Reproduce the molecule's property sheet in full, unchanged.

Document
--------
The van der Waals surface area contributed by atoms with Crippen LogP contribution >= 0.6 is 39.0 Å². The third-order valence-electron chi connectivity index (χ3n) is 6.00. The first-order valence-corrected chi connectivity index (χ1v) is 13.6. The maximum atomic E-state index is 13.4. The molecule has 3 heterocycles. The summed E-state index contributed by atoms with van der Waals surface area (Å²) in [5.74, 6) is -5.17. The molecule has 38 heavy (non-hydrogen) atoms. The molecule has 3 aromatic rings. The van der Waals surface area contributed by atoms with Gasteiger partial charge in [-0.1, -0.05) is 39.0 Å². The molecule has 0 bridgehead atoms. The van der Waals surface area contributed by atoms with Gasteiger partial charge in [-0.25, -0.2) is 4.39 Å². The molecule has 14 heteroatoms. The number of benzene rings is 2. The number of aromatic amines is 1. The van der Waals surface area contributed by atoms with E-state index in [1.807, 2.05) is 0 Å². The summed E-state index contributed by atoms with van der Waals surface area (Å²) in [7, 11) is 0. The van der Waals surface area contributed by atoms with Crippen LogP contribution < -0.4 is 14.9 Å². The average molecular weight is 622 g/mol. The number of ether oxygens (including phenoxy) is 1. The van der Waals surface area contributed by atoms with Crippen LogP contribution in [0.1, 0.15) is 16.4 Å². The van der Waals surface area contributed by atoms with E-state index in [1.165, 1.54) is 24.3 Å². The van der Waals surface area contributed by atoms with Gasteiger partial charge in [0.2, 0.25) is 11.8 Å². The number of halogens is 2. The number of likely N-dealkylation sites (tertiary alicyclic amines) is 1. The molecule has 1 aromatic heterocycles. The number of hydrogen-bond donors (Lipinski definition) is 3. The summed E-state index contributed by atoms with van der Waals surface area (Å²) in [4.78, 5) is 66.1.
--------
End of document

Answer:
The van der Waals surface area contributed by atoms with Crippen LogP contribution >= 0.6 is 39.0 Å². The third-order valence-electron chi connectivity index (χ3n) is 6.00. The first-order valence-corrected chi connectivity index (χ1v) is 13.6. The maximum atomic E-state index is 13.4. The molecule has 3 heterocycles. The summed E-state index contributed by atoms with van der Waals surface area (Å²) in [5.74, 6) is -5.17. The molecule has 38 heavy (non-hydrogen) atoms. The molecule has 3 aromatic rings. The van der Waals surface area contributed by atoms with Gasteiger partial charge in [-0.1, -0.05) is 39.0 Å². The molecule has 0 bridgehead atoms. The van der Waals surface area contributed by atoms with Gasteiger partial charge in [-0.25, -0.2) is 4.39 Å². The molecule has 14 heteroatoms. The number of benzene rings is 2. The number of aromatic amines is 1. The van der Waals surface area contributed by atoms with E-state index in [1.807, 2.05) is 0 Å². The summed E-state index contributed by atoms with van der Waals surface area (Å²) in [7, 11) is 0. The van der Waals surface area contributed by atoms with Crippen LogP contribution < -0.4 is 14.9 Å². The average molecular weight is 622 g/mol. The number of ether oxygens (including phenoxy) is 1. The van der Waals surface area contributed by atoms with Crippen LogP contribution in [0.1, 0.15) is 16.4 Å². The van der Waals surface area contributed by atoms with E-state index in [1.165, 1.54) is 24.3 Å². The van der Waals surface area contributed by atoms with Gasteiger partial charge in [0.2, 0.25) is 11.8 Å². The number of halogens is 2. The number of likely N-dealkylation sites (tertiary alicyclic amines) is 1. The molecule has 1 aromatic heterocycles. The number of hydrogen-bond donors (Lipinski definition) is 3. The summed E-state index contributed by atoms with van der Waals surface area (Å²) in [4.78, 5) is 66.1.